F1 drivers face Austrian GP soft-tyre questions in Austrian GP

Formula 1 drivers face a step into the unknown in the Austrian Grand Prix, with Pirelli predicting the little-used soft tyres could be the best compound choice

F1 drivers face Austrian GP soft-tyre questions in Austrian GP

Teams' initial impressions were that the low-grip nature of the Spielberg circuit would make Pirelli's softest compounds the best options, meaning most drivers only had one or two sets available in Austria.

While 13 drivers have at least run the softs briefly, seven, including front-row starters Valtteri Bottas and Sebastian Vettel, have not having taken only one set to Austria.

A smaller performance gap than expected between the tyre compounds is the result of higher temperatures and increased grip from the track surface.

"The delta we expected has, in reality, reduced," said Pirelli's F1 racing manager Mario Isola.

"We were expecting something in the range of half a second between compounds. But the gap between ultra-soft and super-soft is 0.3 seconds, and the gap between the super-soft and the soft is more difficult to understand.

"The track surface has been quite hot, and the soft is the only compound that is high working range, because the super and the ultra are low working range. This means the soft works well, the level of grip is good and the degradation is close to zero.

"This means the soft could be a choice for the race because, with the small delta and pace management, there is less difference between compounds. So the soft could become an interesting choice."

HAMILTON COULD HAVE BEST STRATEGY

Pirelli believes a one-stop race is best and that drivers starting on the super-soft and ultra-soft would be best served by switching to the soft.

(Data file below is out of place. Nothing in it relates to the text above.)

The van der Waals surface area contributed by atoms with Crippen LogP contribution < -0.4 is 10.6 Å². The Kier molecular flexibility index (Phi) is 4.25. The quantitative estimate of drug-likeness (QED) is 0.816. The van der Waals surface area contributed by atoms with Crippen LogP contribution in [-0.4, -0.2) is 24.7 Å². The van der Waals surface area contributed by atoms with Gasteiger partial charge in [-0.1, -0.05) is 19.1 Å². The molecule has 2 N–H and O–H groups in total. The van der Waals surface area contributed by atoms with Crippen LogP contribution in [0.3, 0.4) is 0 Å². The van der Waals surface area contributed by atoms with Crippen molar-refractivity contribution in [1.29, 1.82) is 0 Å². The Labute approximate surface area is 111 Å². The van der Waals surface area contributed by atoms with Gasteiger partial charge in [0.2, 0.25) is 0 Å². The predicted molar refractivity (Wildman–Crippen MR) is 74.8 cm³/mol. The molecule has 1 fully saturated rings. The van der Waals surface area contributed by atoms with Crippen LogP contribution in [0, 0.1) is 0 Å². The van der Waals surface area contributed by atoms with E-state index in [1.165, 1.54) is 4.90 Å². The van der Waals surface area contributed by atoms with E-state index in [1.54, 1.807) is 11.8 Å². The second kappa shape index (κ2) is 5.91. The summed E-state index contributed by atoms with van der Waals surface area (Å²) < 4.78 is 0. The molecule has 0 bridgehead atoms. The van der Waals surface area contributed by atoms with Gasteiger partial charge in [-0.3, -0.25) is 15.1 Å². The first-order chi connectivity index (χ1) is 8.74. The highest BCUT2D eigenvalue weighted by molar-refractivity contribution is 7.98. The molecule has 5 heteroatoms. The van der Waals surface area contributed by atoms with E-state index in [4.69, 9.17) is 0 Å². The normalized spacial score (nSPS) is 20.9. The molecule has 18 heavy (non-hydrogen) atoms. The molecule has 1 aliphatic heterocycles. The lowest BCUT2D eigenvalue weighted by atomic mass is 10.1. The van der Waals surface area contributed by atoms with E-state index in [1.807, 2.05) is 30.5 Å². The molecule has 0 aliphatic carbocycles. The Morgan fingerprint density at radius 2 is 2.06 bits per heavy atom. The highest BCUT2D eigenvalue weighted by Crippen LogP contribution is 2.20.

The indicated quickest strategy route, which Lewis Hamilton could take, is a 26-lap run on the super-soft before a switch to the softs.

The second-quickest option is only slightly slower, starting with an 18-lap stint on the ultra-softs and then a switch to softs.

The unknown for the teams is whether the zero degradation of the soft will be worth any performance deficit compared to the ultra-soft in a likely 50-lap stint, which has not been proven from practice data.

"The soft is giving you more guarantees than the super-soft," said Isola. "Of course you can take the risk to run longer with the super-soft, but at some point the degradation is not linear so you start losing lap time.

"In this case, if you have a tyre that is more consistent like the soft and you know is giving you more guarantees, then you are not losing in terms of lap time and the degradation, so it makes sense to consider the soft."

Not every team is convinced that the soft will become the right choice for the race.

Force India's technical director Andy Green believes the degradation of the super-soft was low enough to be convinced it would be right.

Asked about Pirelli's view on the soft being a safer bet, he said: "It depends how safe you want to be.

"If you want to be able to do three race distances then yes it is very safe - but we only want to do one. The super-soft is fine for us."

Pirelli's predicted strategy will not be applicable if there is rainfall, with forecasts suggesting there is an 80% chance of showers during the race.

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